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Opposition Mounts: Six Months to Bakken Pipeline Decision

Opponents of the proposed Bakken oil pipeline says it would put the state's soil, waterways and communities at risk. Credit: Iowa Citizens for Community Improvement.
Opponents of the proposed Bakken oil pipeline says it would put the state's soil, waterways and communities at risk. Credit: Iowa Citizens for Community Improvement.
June 29, 2015

DES MOINES, Iowa – Large sections of pipe are already being stockpiled along the proposed route through Iowa, but the approval of the Bakken Pipeline is far from a done deal and opponents are ramping up their fight.

Iowa Citizens for Community Improvement is planning meetings across the state in the counties that would be impacted.

Nathan Malachowski, a community organizer with the group, says that will include a Jasper County gathering tonight in the city of Newton.

"There's still a lot of room for people to voice their concerns and influence the decision making process and getting involved is very important," he stresses.

The proposed Bakken Pipeline would send up to 570,000 gallons of crude oil though Iowa daily from the northwest corner of the state to the southeast, crossing 18 counties in all. would send up to 570,000 gallons of crude oil though Iowa daily from the northwest corner of the state to the southeast, crossing 18 counties in all.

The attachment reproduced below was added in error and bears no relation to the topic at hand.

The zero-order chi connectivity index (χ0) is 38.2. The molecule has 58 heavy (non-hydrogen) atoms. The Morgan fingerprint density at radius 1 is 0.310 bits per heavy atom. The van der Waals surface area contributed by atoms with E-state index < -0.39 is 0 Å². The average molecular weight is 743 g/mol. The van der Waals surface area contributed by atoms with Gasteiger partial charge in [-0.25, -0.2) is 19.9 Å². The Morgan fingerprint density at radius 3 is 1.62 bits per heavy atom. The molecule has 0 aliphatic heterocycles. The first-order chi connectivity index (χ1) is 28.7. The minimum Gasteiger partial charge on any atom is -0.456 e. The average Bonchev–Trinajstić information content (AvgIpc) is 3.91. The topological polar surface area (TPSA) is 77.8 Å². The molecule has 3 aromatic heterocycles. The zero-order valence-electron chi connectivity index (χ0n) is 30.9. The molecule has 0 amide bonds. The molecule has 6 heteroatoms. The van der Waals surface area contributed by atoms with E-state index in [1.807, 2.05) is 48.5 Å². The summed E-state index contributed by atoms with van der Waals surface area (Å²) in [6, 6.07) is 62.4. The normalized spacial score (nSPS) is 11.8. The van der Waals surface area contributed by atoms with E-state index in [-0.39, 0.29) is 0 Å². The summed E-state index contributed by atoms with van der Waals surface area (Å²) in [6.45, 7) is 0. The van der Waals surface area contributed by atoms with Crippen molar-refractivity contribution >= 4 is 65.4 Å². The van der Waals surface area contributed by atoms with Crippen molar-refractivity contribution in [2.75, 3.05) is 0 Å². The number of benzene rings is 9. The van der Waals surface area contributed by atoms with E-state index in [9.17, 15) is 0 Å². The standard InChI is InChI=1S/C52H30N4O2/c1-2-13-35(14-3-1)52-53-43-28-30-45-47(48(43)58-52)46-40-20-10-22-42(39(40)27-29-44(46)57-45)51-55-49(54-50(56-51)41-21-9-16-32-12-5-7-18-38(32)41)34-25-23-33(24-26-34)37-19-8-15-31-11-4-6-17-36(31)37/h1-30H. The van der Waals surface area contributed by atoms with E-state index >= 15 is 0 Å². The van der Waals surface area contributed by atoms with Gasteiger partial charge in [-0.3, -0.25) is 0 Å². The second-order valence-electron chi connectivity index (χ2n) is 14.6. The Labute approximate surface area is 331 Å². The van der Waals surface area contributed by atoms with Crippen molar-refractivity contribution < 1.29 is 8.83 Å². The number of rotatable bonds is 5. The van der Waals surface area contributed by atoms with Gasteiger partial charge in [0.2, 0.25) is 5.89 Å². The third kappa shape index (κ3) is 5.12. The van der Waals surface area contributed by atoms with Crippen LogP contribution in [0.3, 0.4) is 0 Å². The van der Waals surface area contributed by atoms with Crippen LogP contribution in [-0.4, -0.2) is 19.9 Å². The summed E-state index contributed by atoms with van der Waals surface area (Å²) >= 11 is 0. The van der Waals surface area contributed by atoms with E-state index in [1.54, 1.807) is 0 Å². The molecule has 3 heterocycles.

The developers say this will allow the domestically produced oil to reach major refining markets in a more direct, safe and environmentally responsible manner.

But Malachowski says construction of this pipeline to bring crude from North Dakota's oil fields to a distribution point in Illinois would put the state of Iowa at risk.

"So we talk about agricultural legacy,” he points out. “This is something that is a direct threat to that. This is crossing valuable farmland, rich soils, all of our waterways, which are already impaired.

“So do we really want to incur another risk of an oil spill? We know that those oil spills have had devastating effects in other areas of the country."

Landowners and others wishing to intervene in the project must file a petition by July 27 to the Iowa Utilities Board. That three-person panel will hear the case starting in November and is expected to rule on the permit in late December or early January.


John Michaelson, Public News Service - IA